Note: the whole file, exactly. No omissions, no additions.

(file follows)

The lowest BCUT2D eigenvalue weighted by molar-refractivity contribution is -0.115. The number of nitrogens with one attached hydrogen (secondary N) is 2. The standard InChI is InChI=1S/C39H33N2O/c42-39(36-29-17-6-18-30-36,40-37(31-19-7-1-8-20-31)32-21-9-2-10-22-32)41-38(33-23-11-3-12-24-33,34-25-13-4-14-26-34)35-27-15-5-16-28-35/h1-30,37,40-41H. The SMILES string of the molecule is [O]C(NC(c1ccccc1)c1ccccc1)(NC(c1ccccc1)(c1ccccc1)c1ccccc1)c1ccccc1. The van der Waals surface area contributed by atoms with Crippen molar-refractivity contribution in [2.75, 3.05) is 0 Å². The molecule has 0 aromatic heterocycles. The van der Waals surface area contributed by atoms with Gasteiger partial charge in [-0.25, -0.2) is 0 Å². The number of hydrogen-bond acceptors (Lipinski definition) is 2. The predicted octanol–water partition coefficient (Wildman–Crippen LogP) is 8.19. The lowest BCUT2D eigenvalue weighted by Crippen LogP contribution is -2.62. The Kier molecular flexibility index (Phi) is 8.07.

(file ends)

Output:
The lowest BCUT2D eigenvalue weighted by molar-refractivity contribution is -0.115. The number of nitrogens with one attached hydrogen (secondary N) is 2. The standard InChI is InChI=1S/C39H33N2O/c42-39(36-29-17-6-18-30-36,40-37(31-19-7-1-8-20-31)32-21-9-2-10-22-32)41-38(33-23-11-3-12-24-33,34-25-13-4-14-26-34)35-27-15-5-16-28-35/h1-30,37,40-41H. The SMILES string of the molecule is [O]C(NC(c1ccccc1)c1ccccc1)(NC(c1ccccc1)(c1ccccc1)c1ccccc1)c1ccccc1. The van der Waals surface area contributed by atoms with Crippen molar-refractivity contribution in [2.75, 3.05) is 0 Å². The molecule has 0 aromatic heterocycles. The van der Waals surface area contributed by atoms with Gasteiger partial charge in [-0.25, -0.2) is 0 Å². The number of hydrogen-bond acceptors (Lipinski definition) is 2. The predicted octanol–water partition coefficient (Wildman–Crippen LogP) is 8.19. The lowest BCUT2D eigenvalue weighted by Crippen LogP contribution is -2.62. The Kier molecular flexibility index (Phi) is 8.07.